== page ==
Alexandra Chasin’s remarkable stories employ forms as diverse as cryptograms (in "ELENA=AGAIN") and sentence diagrams (in "Toward a Grammar of Guilt") to display her interest in fiction as al form constituted by print on the page, every bit as much as poetry.
In "They Come From Mars," the words are arrayed on the page like troops, embodying the xenophobic image of invading armies of immigrant and illegal aliens that animates the narrative. One story incorporates personal ads ("Lynette, Your Uniqueness"), another is organized alphabetically ("2 Alphabets"), while another leaves sentences unfinished ("Composer and I"). A number of stories take metafictional turns, calling attention to the process of writing itself. The last piece in the collection plays with genre distinctions, including an index of first lines and a general index. Set in New York, New England, Paris, and Morocco, these tales are narrated by men and women, old and young, gay, straight, and bisexual; one narrator is not a person at all, but a work of art. Each of these deft, playful, and sometimes anarchic fictions is different from the others,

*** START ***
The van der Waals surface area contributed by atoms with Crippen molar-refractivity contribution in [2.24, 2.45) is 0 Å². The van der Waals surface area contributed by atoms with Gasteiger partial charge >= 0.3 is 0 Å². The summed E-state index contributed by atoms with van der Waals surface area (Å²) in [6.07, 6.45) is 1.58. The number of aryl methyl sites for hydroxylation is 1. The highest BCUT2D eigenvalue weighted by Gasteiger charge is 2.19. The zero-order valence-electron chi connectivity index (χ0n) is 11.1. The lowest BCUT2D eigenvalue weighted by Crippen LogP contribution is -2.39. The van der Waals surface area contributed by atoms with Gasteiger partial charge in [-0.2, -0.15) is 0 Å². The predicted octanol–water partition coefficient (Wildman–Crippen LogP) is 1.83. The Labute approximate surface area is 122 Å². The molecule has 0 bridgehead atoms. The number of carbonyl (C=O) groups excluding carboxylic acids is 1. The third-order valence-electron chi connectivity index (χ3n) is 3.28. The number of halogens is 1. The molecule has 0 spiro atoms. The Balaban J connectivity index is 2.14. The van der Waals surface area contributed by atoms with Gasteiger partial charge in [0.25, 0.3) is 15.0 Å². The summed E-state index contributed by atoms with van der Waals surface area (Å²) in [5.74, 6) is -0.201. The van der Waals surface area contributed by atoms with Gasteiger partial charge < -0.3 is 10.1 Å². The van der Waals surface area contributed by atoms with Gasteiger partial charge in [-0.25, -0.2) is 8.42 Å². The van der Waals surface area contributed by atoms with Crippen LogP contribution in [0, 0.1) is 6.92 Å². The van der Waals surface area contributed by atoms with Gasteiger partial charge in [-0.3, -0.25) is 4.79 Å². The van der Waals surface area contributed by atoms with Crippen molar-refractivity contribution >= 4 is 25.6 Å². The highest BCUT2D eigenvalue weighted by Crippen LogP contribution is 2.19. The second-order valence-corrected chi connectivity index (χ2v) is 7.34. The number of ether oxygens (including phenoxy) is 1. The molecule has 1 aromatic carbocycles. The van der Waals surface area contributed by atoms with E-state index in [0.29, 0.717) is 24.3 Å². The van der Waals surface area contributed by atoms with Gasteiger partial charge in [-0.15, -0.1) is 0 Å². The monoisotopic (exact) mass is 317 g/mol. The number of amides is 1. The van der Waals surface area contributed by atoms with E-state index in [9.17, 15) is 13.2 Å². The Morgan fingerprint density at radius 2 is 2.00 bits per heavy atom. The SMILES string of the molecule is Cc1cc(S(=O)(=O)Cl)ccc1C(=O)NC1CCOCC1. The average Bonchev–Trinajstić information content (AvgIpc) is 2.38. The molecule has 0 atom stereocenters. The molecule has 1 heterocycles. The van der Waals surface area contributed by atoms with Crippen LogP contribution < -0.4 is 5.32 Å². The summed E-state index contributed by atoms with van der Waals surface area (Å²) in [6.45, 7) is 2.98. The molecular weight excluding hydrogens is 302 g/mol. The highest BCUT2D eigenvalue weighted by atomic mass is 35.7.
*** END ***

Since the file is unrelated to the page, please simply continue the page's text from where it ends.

yet all are the unmistakable offspring of the same wildly inventive imagination.